|Oryx and Crake|
Title: Oryx and Crake
Author: Margaret Atwood
Publication Date: 05/03
How I Found It: I've been wanting to read more Atwood
Date Completed: 8/26/15
Summary: In a futuristic landscape far different than our own, Jimmy, who goes by "Snowman" these days, wonders if he's the last real human left on Earth. He wanders mentally and physically into his past as he searches for the answer to that question.
What I Thought: In my mind, I have this great desire to be a Margaret Atwood fan. In my mind, I am one of those fans who picks up everything she publishes and devours it. In my mind, I have read every Atwood work.
I'm not sure why I feel this way. In fact, this book, Oryx and Crake, is only the second Atwood novel I have ever read. I think The Handmaid's Tale made such an impact on me, though, I find myself believing I am a more ardent fan than I actually am.
Coming from Atwood's most popular work and with some weird sort of faux-fan complex, I picked up Oryx and Crake. I am not really sure why I chose this one with which to venture further into Atwood's world. In retrospect, I think there would have been a lot of other, better choices.
I did not necessarily find this work unenjoyable, but I cannot say I loved it either. Dystopias based on intense genetic modification have never greatly appealed to me. More than that, however, I found both the protagonist, Jimmy, and his compatriot and destroyer of worlds, Crake, to be intensely unappealing. I already struggle connecting to young male characters, but when they are so completely wrapped up in a world of self-indulgence and objectification of women (and others in general), I find it near impossible. Even their mutual "love" for Oryx seemed selfish all around. I simply cannot find common ground with teenage boys who play violent video games and watch pornography in their free time.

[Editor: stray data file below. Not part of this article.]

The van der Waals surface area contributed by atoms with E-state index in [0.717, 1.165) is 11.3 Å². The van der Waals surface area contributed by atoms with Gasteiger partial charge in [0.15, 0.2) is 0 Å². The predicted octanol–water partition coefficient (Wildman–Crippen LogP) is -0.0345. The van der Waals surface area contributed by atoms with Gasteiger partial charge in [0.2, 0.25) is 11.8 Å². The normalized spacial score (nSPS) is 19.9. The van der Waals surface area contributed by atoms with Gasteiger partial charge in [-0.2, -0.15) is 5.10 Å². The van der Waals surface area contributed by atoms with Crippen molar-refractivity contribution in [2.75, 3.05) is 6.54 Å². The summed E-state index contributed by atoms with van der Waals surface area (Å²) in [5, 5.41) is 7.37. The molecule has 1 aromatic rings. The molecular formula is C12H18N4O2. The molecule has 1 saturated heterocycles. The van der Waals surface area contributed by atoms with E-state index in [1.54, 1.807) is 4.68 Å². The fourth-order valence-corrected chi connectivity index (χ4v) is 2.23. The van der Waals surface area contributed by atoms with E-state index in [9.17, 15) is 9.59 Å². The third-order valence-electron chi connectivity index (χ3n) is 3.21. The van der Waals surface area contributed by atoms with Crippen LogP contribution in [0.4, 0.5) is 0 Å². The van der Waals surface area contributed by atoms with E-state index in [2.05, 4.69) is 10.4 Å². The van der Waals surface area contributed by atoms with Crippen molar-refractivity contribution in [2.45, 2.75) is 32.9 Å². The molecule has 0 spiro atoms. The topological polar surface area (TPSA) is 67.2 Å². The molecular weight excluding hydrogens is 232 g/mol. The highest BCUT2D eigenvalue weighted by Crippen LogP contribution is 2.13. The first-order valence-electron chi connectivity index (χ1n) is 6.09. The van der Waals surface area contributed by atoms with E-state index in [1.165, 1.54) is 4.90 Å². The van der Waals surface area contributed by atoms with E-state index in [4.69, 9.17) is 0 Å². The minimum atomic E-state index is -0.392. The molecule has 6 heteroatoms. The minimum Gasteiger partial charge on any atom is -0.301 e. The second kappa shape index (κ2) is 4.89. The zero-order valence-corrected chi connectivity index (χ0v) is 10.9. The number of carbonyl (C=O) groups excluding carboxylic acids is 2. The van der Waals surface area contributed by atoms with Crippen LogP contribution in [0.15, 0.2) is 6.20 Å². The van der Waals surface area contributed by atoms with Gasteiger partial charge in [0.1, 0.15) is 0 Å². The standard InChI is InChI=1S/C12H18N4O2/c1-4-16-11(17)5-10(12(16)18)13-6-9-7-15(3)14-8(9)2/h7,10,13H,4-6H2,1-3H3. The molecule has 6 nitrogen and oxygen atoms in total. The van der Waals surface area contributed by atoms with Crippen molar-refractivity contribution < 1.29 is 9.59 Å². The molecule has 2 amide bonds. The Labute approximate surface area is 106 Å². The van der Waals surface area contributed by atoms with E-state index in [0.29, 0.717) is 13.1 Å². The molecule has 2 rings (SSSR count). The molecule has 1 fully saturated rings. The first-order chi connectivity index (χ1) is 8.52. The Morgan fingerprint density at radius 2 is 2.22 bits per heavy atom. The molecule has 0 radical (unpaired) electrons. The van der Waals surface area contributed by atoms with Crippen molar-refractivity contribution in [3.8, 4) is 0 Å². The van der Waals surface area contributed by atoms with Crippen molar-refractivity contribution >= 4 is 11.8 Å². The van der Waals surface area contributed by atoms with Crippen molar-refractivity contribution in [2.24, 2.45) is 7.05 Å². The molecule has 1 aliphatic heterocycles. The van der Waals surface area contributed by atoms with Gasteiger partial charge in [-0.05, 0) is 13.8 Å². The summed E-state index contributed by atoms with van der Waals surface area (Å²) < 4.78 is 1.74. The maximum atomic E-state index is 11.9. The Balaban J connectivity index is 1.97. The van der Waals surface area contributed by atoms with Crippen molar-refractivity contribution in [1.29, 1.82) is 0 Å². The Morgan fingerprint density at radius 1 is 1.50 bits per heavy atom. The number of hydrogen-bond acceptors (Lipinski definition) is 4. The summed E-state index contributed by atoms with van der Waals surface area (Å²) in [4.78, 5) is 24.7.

The emotional unavailability of Crake seems to seep throughout the novel. I think the book itself is beautifully written and Atwood utilizes her characters and their personalities well as she sets the tone of the book. Still, when that tone is harsh, pessimistic, and even hateful, it certainly makes for a less welcoming environment for the reader. I completely understand Atwood's motivation and skill in doing this; I just felt so isolated by the characters, I couldn't get past that.
Atwood trots out some of the same lessons and warnings here as she does in The Handmaid's Tale, but I found them much less compelling here. Perhaps a male reader would better accept the messages coming in this format, but, for me, I preferred the more structured, female perspective of the earlier novel.
All that to say, I'm not giving up on Atwood. I still consider myself a fan, although perhaps one with a more realistic outlook now. I still want to read much more of her work; I still enjoy her writing. I just plan to be more intentional about which work I select to read next. It won't be the next in this series.
Will I Re-Read: Unlikely
Other Books By Margaret Atwood: The Handmaid's Tale
A Reduced Review: The abundant, weird genetic modification along with the emotionally unavailable tone reflecting the harsh characters left me disappointed in this novel.